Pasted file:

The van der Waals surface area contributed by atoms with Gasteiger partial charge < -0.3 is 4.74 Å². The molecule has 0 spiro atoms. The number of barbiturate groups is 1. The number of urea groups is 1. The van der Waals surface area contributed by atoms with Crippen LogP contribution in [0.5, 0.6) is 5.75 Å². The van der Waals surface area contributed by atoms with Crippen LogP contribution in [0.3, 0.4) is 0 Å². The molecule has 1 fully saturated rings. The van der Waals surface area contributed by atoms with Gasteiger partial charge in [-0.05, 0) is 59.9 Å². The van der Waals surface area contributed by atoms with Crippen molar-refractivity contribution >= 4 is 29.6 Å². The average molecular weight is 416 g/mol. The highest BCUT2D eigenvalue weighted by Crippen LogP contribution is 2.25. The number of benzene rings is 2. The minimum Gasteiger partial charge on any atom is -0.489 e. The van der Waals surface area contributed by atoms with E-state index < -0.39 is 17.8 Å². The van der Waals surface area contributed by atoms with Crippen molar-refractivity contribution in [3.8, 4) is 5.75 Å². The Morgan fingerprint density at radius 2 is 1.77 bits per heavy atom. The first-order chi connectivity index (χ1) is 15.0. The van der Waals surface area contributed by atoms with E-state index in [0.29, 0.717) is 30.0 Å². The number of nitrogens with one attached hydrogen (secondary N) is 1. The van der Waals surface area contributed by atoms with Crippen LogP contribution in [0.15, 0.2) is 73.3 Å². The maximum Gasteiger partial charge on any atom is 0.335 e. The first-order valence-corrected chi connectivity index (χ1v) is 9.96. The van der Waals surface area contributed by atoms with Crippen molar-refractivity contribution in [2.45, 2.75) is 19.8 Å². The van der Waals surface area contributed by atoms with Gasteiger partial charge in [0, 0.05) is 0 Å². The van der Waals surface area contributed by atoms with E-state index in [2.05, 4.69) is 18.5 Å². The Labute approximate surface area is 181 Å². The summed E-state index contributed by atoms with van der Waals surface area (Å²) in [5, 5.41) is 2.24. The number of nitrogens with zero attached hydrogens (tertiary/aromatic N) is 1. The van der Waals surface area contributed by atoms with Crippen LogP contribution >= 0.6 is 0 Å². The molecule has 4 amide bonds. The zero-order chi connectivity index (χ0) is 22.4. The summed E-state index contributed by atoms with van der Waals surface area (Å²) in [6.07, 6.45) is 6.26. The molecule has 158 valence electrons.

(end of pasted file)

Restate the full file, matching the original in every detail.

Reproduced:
The van der Waals surface area contributed by atoms with Gasteiger partial charge < -0.3 is 4.74 Å². The molecule has 0 spiro atoms. The number of barbiturate groups is 1. The number of urea groups is 1. The van der Waals surface area contributed by atoms with Crippen LogP contribution in [0.5, 0.6) is 5.75 Å². The van der Waals surface area contributed by atoms with Crippen LogP contribution in [0.3, 0.4) is 0 Å². The molecule has 1 fully saturated rings. The van der Waals surface area contributed by atoms with Gasteiger partial charge in [-0.05, 0) is 59.9 Å². The van der Waals surface area contributed by atoms with Crippen molar-refractivity contribution >= 4 is 29.6 Å². The average molecular weight is 416 g/mol. The highest BCUT2D eigenvalue weighted by Crippen LogP contribution is 2.25. The number of benzene rings is 2. The minimum Gasteiger partial charge on any atom is -0.489 e. The van der Waals surface area contributed by atoms with E-state index < -0.39 is 17.8 Å². The van der Waals surface area contributed by atoms with Crippen molar-refractivity contribution in [3.8, 4) is 5.75 Å². The Morgan fingerprint density at radius 2 is 1.77 bits per heavy atom. The first-order chi connectivity index (χ1) is 15.0. The van der Waals surface area contributed by atoms with E-state index in [0.29, 0.717) is 30.0 Å². The number of nitrogens with one attached hydrogen (secondary N) is 1. The van der Waals surface area contributed by atoms with Crippen LogP contribution in [0.15, 0.2) is 73.3 Å². The maximum Gasteiger partial charge on any atom is 0.335 e. The first-order valence-corrected chi connectivity index (χ1v) is 9.96. The van der Waals surface area contributed by atoms with Crippen molar-refractivity contribution in [2.45, 2.75) is 19.8 Å². The van der Waals surface area contributed by atoms with Gasteiger partial charge in [0, 0.05) is 0 Å². The van der Waals surface area contributed by atoms with E-state index in [2.05, 4.69) is 18.5 Å². The Labute approximate surface area is 181 Å². The summed E-state index contributed by atoms with van der Waals surface area (Å²) in [5, 5.41) is 2.24. The number of nitrogens with zero attached hydrogens (tertiary/aromatic N) is 1. The van der Waals surface area contributed by atoms with Crippen LogP contribution >= 0.6 is 0 Å². The molecule has 4 amide bonds. The zero-order chi connectivity index (χ0) is 22.4. The summed E-state index contributed by atoms with van der Waals surface area (Å²) in [6.07, 6.45) is 6.26. The molecule has 158 valence electrons.